When the National Organization for Women formed, in 1966, it patterned its mission after the civil-rights strategy of changing the legal framework of discrimination. Yet even as NOW demanded a dramatic expansion of rights for women, it largely overlooked the concerns of poor and working-class women of color. This was made plain in 1969, when NOW’s president, Betty Friedan, gave an address at a conference that marked the formation of the National Association for the Repeal of Abortion Laws. She said, “As the Negro was the invisible man, so women are the invisible people in America today: we must now become visible women who have a share in the decisions of the mainstream of government, of politics, of the church—who don’t just cook the church supper but preach the sermon; who don’t just look up the Zip Code and address the envelopes but make the political decisions; who don’t just do the housework of industry but make some of the executive decisions. Women, above all, who say what their own lives and personalities are going to be, and no longer listen to or even permit male experts to define what ‘feminine’ is or isn’t.” These were certainly examples and sites of sexism, but Friedan ignored the possibility that “woman” was not a universal category as she prioritized the problems of white and middle-class women as the most urgent. And if there was any confusion over whom she was addressing, Friedan went on to explain that NOW’s purpose was to “break out of the confines of that sterile little suburban family to relate to each other in terms of all of the possible dimensions of our personalities.”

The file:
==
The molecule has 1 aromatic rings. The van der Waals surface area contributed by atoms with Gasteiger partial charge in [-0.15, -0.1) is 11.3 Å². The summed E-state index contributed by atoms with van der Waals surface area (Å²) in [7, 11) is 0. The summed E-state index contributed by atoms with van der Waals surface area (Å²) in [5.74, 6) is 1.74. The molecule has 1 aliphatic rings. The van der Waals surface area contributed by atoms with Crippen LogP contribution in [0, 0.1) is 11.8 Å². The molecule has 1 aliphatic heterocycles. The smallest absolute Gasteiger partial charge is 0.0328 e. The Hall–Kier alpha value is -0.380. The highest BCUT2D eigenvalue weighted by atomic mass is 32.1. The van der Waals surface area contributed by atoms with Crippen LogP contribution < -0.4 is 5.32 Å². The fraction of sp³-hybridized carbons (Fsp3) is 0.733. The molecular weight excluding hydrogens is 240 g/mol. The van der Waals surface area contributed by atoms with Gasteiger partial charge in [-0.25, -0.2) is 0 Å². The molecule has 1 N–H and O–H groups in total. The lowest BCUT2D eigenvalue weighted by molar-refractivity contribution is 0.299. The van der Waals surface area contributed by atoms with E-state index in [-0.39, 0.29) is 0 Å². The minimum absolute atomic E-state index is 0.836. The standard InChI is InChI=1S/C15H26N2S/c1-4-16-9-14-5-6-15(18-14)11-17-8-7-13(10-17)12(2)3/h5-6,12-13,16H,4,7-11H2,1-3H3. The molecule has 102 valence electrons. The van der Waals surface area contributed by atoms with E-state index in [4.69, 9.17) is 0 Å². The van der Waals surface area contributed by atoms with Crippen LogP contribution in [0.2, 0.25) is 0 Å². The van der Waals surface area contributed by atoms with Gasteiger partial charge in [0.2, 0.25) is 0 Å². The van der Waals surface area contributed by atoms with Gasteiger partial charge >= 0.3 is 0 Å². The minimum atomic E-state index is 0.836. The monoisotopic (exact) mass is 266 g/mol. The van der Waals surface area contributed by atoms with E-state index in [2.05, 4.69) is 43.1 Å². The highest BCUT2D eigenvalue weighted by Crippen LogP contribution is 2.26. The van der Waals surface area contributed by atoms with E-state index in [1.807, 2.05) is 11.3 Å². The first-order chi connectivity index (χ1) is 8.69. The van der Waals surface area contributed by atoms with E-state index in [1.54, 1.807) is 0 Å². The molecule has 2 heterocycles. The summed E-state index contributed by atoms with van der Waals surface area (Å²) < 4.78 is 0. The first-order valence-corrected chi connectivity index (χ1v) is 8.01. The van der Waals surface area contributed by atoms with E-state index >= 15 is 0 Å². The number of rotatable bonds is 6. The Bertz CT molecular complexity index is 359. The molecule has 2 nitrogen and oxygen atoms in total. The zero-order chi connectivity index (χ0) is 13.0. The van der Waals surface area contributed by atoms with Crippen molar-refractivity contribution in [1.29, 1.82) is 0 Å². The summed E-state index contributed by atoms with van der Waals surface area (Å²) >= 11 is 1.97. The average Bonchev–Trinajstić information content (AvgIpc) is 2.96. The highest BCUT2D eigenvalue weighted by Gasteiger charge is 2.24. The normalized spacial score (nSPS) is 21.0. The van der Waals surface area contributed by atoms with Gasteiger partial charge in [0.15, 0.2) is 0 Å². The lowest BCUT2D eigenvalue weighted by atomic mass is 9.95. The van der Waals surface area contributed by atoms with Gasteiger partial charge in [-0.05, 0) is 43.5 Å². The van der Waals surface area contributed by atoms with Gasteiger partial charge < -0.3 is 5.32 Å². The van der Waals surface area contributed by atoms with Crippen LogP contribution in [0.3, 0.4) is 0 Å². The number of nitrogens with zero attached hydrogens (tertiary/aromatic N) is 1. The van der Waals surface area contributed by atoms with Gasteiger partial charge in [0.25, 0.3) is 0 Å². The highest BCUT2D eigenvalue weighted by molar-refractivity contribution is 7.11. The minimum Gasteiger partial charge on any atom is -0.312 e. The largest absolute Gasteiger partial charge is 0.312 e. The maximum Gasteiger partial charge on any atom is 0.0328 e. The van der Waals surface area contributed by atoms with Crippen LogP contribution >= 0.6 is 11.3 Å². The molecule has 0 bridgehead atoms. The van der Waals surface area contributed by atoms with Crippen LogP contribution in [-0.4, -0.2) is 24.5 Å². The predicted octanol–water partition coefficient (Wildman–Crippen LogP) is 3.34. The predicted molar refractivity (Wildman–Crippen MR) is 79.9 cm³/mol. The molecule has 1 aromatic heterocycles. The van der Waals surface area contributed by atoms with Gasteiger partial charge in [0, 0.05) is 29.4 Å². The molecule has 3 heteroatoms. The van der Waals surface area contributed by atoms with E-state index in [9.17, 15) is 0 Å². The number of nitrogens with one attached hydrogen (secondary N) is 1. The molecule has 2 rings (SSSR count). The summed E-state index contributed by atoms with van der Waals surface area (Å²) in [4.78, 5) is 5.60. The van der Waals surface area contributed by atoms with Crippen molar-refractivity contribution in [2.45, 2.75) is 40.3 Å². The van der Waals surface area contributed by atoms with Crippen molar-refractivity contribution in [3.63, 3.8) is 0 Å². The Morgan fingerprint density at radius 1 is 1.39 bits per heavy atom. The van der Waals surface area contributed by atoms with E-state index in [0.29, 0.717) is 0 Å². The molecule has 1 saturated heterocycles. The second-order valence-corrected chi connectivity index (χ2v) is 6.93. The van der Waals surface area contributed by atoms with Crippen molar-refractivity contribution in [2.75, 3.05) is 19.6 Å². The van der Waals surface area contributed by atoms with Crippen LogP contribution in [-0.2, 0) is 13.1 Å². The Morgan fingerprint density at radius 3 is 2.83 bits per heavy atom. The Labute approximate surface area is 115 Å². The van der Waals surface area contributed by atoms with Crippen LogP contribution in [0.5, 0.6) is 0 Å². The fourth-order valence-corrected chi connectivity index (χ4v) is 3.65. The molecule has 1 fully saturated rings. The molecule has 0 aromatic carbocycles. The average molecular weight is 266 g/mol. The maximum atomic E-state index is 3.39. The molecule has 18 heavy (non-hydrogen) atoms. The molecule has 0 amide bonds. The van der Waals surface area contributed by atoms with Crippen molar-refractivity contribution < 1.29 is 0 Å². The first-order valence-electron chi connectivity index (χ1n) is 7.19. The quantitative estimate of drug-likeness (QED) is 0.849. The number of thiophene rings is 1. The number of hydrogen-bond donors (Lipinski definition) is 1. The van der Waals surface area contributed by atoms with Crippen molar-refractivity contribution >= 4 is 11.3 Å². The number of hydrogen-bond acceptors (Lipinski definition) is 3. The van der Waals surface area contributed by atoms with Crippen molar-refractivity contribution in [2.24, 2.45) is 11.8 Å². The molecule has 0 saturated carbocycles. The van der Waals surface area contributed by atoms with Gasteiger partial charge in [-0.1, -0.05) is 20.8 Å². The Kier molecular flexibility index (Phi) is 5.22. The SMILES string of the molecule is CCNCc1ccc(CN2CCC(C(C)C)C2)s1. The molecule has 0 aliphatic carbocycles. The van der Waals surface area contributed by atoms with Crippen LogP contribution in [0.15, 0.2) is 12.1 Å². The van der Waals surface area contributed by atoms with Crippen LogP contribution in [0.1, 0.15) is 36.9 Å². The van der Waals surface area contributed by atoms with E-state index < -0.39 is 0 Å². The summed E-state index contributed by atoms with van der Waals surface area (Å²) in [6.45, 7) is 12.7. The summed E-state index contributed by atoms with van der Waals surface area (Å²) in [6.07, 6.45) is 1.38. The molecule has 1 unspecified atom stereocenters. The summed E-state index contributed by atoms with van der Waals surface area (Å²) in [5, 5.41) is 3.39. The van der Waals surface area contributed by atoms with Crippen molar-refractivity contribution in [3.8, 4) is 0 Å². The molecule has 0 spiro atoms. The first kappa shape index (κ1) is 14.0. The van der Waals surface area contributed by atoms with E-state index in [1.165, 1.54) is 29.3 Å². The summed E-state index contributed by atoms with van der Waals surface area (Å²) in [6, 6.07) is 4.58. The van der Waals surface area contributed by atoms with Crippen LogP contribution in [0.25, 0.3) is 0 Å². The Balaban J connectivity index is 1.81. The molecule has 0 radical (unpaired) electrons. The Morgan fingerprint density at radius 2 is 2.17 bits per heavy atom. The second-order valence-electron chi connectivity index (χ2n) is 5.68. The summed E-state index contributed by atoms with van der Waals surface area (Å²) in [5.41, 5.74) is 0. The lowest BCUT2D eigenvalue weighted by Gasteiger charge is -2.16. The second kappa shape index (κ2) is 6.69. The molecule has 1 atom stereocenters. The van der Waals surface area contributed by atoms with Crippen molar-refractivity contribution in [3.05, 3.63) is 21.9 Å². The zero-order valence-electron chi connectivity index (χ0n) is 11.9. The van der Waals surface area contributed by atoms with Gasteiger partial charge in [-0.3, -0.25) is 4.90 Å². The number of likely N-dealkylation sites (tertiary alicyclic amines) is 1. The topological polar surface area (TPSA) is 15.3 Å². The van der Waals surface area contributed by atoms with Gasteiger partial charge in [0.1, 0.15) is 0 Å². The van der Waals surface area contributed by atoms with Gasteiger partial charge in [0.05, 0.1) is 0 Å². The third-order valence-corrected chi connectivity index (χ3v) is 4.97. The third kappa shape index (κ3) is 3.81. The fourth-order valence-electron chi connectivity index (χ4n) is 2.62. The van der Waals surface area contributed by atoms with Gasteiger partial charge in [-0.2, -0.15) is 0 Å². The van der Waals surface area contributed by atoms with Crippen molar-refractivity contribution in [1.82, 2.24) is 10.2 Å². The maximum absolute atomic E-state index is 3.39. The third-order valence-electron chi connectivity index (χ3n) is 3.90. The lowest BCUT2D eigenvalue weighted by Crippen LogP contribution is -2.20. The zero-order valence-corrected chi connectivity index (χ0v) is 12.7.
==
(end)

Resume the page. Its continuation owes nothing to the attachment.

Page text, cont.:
The chasm between middle-class white women’s demands and aspirations and those of poor and working-class women of color began to be addressed by the emergence of Black feminists in the late sixties. These women, who included Toni Cade Bambara, Frances Beal, Alice Walker, and Barbara Smith, argued that real equality could be achieved only by expanding the parameters of what constituted “reproductive justice” to include the entire context within which decisions about having or not having children were made. Organizations like NOW mobilized predominately white women to fight for abortion rights, but they often ignored or minimized the glaring issue of coerced or forced sterilizations, which was critical to women of color. According to a national study conducted by Princeton University in 1970, twenty-one per cent of married Black women had been sterilized. As the legal scholar Dorothy Roberts has observed, “The dominant women’s movement has focussed myopically on abortion rights at the expense of other aspects of reproductive freedom, including the right to bear children, and has misunderstood criticism of coercive birth-control policies.”
This content was originally published here.